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There is a League. And there are Divisions, that are the disjoint subsets of this League. There are n teams (unique locations are given, let's assume it's x and y for simplicity reasons). Every team must belong to exactly one Division. There are min and max - minimal and maximal amount of teams per division. Every team travels once to every other team inside one division. The target is to divide the league into divisions in a way, that the total traveling distance for the whole league is minimized.

Input:
n - amount of teams
min - minimum teams per division
max - maximum teams per division
teams - array of teams (name,x,y)

Input example:
n = 10
min = 2
max = 3
teams = [{a,1,1},{b,2,1},{c,5,3},{d,9,8},{e,6,8},{f,5,1},{g,1,7},{h,6,6}{i,7,2},{j,2,7}]

Output:
League

Output example:
League = [[a,b,c],[d,e],[f,g,h],[i,j]]
One sub array stands for one division. It means that the teams a,b and c belong to one division and each of them will visit every other team from this division.
This is not the optimal solution


This is what an output of a real-world case could look like The algorithms output

I am struggling with selecting an algorithm for this issue. It is not a traveling salesman since we are not interested in simply visiting all of the locations. Neither the clustering approach is applicable since we need to keep the min and max in mind and it's not what clustering does. What kind of algorithms can be used to tackle down this problem?

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Balanced k-means clustering would probably work reasonably well here. Unfortunately the true cost structure can't be modelled with this (or any clustering algorithm that I know of); you would need to instead use some increasing function of the distance from the cluster centroid (this could be just the distance itself, or e.g. a small positive power). Balanced k-means will then try to cluster the teams into divisions in such a way that the sum of these per-team costs is minimised, while enforcing a hard upper bound (your max) on the number of teams in a division. The chosen number k of divisions, as well as these upper bounds, implies a lower bound on the division size, though this won't necessarily agree with your desired min. Hopefully, playing with the parameters a bit could get you close.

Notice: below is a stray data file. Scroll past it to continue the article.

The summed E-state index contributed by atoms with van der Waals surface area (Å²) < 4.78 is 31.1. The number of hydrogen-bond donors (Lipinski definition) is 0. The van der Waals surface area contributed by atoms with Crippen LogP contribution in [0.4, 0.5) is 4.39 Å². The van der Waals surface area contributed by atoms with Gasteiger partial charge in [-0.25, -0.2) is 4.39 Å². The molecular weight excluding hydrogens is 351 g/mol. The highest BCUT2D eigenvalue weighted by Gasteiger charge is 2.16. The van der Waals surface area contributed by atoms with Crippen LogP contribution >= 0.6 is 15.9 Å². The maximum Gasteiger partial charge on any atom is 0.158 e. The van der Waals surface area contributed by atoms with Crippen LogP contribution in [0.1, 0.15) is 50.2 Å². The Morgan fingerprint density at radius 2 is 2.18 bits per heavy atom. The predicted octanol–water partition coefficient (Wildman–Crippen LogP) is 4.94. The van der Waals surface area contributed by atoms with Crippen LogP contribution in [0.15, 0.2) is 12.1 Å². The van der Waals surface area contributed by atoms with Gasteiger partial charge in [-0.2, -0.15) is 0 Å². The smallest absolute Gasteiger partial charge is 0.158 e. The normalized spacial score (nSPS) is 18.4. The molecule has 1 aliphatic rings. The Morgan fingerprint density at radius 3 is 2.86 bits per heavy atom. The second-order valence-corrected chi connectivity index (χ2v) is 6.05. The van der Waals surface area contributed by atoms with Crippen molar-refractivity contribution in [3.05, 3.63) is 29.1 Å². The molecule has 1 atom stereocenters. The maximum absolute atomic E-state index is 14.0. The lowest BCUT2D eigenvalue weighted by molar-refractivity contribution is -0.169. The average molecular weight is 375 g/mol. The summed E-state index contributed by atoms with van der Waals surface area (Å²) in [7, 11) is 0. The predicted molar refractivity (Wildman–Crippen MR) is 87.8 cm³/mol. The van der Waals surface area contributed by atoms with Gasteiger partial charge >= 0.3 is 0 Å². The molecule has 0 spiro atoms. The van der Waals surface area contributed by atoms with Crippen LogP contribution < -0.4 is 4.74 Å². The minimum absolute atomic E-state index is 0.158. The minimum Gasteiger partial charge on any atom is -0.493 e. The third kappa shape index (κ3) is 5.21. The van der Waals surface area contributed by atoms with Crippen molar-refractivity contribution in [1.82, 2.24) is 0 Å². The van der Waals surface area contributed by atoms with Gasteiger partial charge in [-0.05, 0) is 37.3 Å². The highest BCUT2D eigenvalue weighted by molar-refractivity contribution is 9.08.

The idea is basically the same as regular k-means clustering, except that in the assignment phase, instead of assigning each point (team) to its nearest cluster (division), you solve an instance of the Assignment Problem in which each team is represented as a worker and each division is represented as max job slots: this enforces that each division receives at most max teams. The problem can be solved with e.g. the Hungarian algorithm.

There's a paper here, but it seems to be behind a paywall unfortunately: https://link.springer.com/chapter/10.1007/978-3-662-44415-3_4

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One approach would be to use a local search optimization method, such as hill climbing or simulated annealing.

The configuration describes the assignment of teams to divisions; and you can define a set of operations that can be applied to a configuration to change it to another one (e.g., pick two teams in different divisions and swap which division they are assigned to; pick a team in a division with at least min+1 teams, and move it to a division that has at most max-1 teams). Then, you can apply one of those algorithms to try to find an optimal assignment.

The problem is NP-hard (I suspect), so I don't expect any algorithm to be always efficient and always find the optimal solution, but this might give a "good-enough" solution.

To get better results, you might repeat it multiple times with different starting configurations. Also, the choice of the initial configuration might be important to its success. You might try using a clustering algorithm to generate a starting configuration (e.g., assign cluster centroids using k-means clustering, with that idea that each centroid reflects a single division, and then iterate over the centroids in a round-robin fashion and for each centroid, find the unassigned team that's closest to it and assign it to that division, until all teams are assigned).

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